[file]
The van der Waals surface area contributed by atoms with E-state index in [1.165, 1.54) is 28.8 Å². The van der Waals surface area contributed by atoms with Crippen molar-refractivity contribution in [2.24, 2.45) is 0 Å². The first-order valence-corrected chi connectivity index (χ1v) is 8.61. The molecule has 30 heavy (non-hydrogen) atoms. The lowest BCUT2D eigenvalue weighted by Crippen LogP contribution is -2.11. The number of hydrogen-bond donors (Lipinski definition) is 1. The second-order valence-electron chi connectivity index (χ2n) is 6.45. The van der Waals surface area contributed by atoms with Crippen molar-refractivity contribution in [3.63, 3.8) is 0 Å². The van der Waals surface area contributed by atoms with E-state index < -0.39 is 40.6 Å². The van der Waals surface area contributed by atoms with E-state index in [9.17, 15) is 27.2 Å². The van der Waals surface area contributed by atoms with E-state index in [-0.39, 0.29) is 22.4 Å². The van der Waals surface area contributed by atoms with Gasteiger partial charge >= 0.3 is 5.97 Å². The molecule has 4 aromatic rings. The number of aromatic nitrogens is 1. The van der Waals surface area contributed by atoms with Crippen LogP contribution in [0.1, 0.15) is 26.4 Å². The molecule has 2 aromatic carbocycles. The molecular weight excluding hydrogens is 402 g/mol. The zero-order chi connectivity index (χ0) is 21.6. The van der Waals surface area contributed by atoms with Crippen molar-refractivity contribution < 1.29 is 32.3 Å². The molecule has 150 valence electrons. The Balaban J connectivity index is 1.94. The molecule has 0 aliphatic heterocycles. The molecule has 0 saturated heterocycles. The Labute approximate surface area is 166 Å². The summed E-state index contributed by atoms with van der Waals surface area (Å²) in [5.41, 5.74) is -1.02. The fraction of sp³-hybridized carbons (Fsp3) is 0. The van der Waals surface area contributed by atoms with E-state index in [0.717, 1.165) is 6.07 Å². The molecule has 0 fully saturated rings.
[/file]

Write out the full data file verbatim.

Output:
The van der Waals surface area contributed by atoms with E-state index in [1.165, 1.54) is 28.8 Å². The van der Waals surface area contributed by atoms with Crippen molar-refractivity contribution in [2.24, 2.45) is 0 Å². The first-order valence-corrected chi connectivity index (χ1v) is 8.61. The molecule has 30 heavy (non-hydrogen) atoms. The lowest BCUT2D eigenvalue weighted by Crippen LogP contribution is -2.11. The number of hydrogen-bond donors (Lipinski definition) is 1. The second-order valence-electron chi connectivity index (χ2n) is 6.45. The van der Waals surface area contributed by atoms with Crippen molar-refractivity contribution in [3.63, 3.8) is 0 Å². The van der Waals surface area contributed by atoms with E-state index < -0.39 is 40.6 Å². The van der Waals surface area contributed by atoms with E-state index in [9.17, 15) is 27.2 Å². The van der Waals surface area contributed by atoms with E-state index in [-0.39, 0.29) is 22.4 Å². The van der Waals surface area contributed by atoms with Gasteiger partial charge >= 0.3 is 5.97 Å². The molecule has 4 aromatic rings. The number of aromatic nitrogens is 1. The van der Waals surface area contributed by atoms with Crippen LogP contribution in [0.1, 0.15) is 26.4 Å². The molecule has 2 aromatic carbocycles. The molecular weight excluding hydrogens is 402 g/mol. The zero-order chi connectivity index (χ0) is 21.6. The van der Waals surface area contributed by atoms with Crippen molar-refractivity contribution < 1.29 is 32.3 Å². The molecule has 150 valence electrons. The Balaban J connectivity index is 1.94. The molecule has 0 aliphatic heterocycles. The molecule has 0 saturated heterocycles. The Labute approximate surface area is 166 Å². The summed E-state index contributed by atoms with van der Waals surface area (Å²) in [5.41, 5.74) is -1.02. The fraction of sp³-hybridized carbons (Fsp3) is 0. The van der Waals surface area contributed by atoms with E-state index in [0.717, 1.165) is 6.07 Å². The molecule has 0 fully saturated rings.